Plate (Lafayette at the Tomb of Washington)
Decorative Arts and Design
Mourning miniatures worn as tokens of private loss echoed the iconography that appeared in images memorializing public figures. George Washington’s 1799 death inspired a proliferation of com-memorative objects in a wide range of media, including transfer-printed ceramics mass-produced in England for the American market. This plate depicts the French Marquis de Lafayette (1757–1834), who fought with the colonists in the Revolutionary War and made a celebrated visit to the United States in 1824, mourning at the graveside of his good friend Washington.
9/16 x 7 3/8 x 7 3/8 in. (1.4 x 18.7 x 18.7 cm) (show scale)
Gift of Mrs. William C. Esty
Plate, earthenware, round, slightly scalloped shape. Transfer-printed designs in blue. Border: Flora and fauna. Center: view of Lafayette at the tomb of Washington; urn on square base with plaque labeled "WASHINGTON" on left, seated male, crossed legs, facing left holding book on right, circular domed and columned temple and ship before sunset in background.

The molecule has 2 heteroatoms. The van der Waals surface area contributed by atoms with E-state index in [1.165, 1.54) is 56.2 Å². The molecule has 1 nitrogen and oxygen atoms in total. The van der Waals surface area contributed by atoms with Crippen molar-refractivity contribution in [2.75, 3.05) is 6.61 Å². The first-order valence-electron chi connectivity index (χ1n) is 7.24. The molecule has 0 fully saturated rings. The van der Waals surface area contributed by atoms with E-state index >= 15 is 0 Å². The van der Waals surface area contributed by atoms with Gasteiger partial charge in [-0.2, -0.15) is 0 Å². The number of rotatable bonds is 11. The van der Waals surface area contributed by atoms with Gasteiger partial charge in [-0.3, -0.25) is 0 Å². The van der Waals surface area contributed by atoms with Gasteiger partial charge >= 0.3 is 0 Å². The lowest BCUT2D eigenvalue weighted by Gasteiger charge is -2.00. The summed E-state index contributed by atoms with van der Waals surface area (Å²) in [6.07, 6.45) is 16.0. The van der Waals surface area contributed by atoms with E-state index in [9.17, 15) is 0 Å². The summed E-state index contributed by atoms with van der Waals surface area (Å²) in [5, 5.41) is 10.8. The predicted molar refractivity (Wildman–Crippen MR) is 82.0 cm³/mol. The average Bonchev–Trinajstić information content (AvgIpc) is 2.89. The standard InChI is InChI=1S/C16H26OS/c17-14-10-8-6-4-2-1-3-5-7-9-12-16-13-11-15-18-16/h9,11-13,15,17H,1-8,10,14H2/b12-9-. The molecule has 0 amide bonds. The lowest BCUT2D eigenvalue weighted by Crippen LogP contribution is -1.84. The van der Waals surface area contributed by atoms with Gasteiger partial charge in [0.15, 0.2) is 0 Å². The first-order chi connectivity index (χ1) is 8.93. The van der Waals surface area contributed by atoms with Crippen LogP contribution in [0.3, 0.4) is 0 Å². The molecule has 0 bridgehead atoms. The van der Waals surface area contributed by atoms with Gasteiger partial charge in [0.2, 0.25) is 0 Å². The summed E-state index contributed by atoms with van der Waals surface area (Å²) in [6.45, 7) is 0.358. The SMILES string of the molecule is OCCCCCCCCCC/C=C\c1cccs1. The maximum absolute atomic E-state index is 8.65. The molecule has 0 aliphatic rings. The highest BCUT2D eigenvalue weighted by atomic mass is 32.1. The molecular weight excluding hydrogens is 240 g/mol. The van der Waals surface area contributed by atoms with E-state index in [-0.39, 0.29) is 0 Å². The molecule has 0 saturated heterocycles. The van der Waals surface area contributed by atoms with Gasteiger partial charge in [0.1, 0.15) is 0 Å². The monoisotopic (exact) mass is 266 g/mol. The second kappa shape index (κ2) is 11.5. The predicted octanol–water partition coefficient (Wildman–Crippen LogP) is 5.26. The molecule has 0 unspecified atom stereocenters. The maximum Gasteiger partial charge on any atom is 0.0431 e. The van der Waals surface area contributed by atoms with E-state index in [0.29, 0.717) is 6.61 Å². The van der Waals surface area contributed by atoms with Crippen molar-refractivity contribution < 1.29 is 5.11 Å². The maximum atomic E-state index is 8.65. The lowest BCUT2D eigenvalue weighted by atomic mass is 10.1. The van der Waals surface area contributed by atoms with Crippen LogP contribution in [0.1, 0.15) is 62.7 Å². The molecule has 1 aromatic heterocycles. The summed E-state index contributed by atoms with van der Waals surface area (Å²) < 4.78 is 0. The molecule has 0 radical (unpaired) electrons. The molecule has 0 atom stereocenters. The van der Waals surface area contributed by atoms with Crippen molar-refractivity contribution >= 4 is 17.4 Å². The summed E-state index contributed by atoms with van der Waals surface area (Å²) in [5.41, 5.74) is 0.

Source of design - Drawing by D.W. Jackson
This item is not on view
Enoch Wood & Sons (active 1818-1846). Plate (Lafayette at the Tomb of Washington), ca. 1825-1830. Glazed earthenware, 9/16 x 7 3/8 x 7 3/8 in. (1.4 x 18.7 x 18.7 cm). Brooklyn Museum, Gift of Mrs. William C. Esty, 60.213.212. Creative Commons-BY (Photo: Brooklyn Museum, CUR.60.213.212.jpg)
. Brooklyn Museum photograph, 5/5/2008
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